Raising Money From Strangers: Some First Time Founder Tips From an Angel Part I


first time investment

  1. Be preemptive and intentional with your information; do the work upfront.

Set your key materials up in advance in a well-organized “data room” dropbox or other file sharing service. It saves times dealing with ad hoc inquiries and also sends a positive signal that you are prepared and well organized. Your Dropbox should be password protected, and you should only allow access after you have had a live discussion, ideally face to face, with the potential investor and been able to judge how serious they are. (See 2. below) Up to that point, the investors will have had your executive summary and pitch deck, so make them compelling. And when you send the deck use DocSend, so you can see who opened it and when and how long they spent on each page.

Your data room should probably include folders on:a) Team (the founders, key employees, advisors with bios)

a) Team (the founders, key employees, advisors with bios)

b) Legal/corporate info (articles of incorporation; patent info if relevant)

c) Financials (your forward looking model, recent balance sheet, recent income statement/cash flow statement, maybe sales pipeline, more details on use of proceeds for the round)

d) Investment materials (exec summary, deck, cap table with prior investors made anonymous; term sheet if you have one)

e) Sales and marketing (list of products, pricing, go to market strategy, sales pipeline maybe)market analysis (how you size the market opportunity)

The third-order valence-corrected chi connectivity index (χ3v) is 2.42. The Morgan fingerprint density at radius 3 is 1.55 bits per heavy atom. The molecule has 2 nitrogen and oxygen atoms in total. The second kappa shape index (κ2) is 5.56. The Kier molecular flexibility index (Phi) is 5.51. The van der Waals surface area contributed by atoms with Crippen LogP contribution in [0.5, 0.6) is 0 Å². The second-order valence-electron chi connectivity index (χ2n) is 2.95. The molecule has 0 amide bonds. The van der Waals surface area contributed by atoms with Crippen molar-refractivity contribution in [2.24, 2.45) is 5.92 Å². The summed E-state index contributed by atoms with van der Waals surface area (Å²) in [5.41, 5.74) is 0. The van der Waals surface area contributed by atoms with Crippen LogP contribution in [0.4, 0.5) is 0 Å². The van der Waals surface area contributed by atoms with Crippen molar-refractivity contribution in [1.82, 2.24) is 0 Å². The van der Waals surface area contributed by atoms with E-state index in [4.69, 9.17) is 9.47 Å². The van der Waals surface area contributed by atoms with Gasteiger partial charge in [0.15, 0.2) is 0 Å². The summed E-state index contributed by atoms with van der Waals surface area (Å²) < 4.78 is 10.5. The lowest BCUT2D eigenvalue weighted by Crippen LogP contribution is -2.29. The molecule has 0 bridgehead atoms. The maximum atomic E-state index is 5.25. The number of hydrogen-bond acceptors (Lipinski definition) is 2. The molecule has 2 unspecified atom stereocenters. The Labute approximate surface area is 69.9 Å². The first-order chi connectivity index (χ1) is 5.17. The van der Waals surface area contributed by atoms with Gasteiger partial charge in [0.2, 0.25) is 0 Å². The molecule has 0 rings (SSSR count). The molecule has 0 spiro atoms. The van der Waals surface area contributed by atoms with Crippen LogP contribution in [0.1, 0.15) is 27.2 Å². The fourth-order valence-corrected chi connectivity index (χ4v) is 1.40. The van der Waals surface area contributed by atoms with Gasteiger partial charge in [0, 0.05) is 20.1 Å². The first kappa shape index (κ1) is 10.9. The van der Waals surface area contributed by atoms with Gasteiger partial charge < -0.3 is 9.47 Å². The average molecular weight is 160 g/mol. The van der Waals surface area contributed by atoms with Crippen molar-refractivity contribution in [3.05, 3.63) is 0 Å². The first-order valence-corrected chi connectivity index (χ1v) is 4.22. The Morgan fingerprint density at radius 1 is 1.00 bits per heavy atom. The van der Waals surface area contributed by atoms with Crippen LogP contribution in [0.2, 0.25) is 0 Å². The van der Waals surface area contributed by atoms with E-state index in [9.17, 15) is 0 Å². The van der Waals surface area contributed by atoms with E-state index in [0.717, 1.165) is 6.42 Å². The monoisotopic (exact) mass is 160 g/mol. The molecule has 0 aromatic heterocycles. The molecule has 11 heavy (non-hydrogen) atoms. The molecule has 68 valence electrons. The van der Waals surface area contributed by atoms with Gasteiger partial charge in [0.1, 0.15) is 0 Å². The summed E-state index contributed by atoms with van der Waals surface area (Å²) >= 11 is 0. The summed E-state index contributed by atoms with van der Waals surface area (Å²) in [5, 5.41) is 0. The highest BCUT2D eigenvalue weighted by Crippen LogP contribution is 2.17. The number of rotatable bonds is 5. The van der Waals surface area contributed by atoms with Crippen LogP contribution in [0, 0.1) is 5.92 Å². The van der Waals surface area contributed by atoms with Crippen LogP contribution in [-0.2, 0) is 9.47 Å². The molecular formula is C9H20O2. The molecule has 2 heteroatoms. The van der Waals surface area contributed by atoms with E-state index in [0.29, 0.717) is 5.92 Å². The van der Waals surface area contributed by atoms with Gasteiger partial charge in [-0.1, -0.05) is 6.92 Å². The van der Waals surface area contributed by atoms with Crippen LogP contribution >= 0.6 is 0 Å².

f) Competitive analysis (more details on the players than the single slide you will have in your deck)

g) Technology (key aspects of the platform you are running on and roadmap for 6/12 months on how you expect that to evolve)

h) Exit strategy (more detail on recent exits and valuations than your deck; although there is a debate about how much to share on this topic!)

Angel Groups typically use Gust, ProSeeder or some other tool. If you are applying to angel groups, having all of the above will make your life easier when you complete their questions and get into the process. But make sure that whatever you post to them is properly formatted to their specific needs and of course, consistent with your own data room materials.

  1. Be preemptive and intentional with your processdo that work upfront too.

Whether you are raising your first $500K convertible note or running a multibillion IPO process, most all fund raising has a common element, momentum, which is your friend. If you follow Tip 1 you will have your materials ready to impress investors when you start your “process.” Do work on that process upfront too. By using tools like AngelList and Crunchbase, you can identify investors who seem to be active in your space. Triangulating with LinkedIn and maybe their personal or fund websites (mine is Lucas Point Ventures), you can draw up a pre-qualified target list of investors and work out close enough connections to get you a “warm” intro to those investors. A neat new tool that can help you with that is Conspire. Once you have your materials ready and your target list ready, then when you “pull the trigger,” try to pull together as many initial calls and meetings as you can, as quickly as you can. Done well and with a good story, you can create that all important momentum, so investors can talk about and ask each other about you (= social validation) and in the best case scenario, creates investor FoMO. Let’s face it, investors tend to have a herd mentality, so you need to try and get the herd engaged with you!

  1. Do your own due diligence early to gauge an investor’s “seriousness.”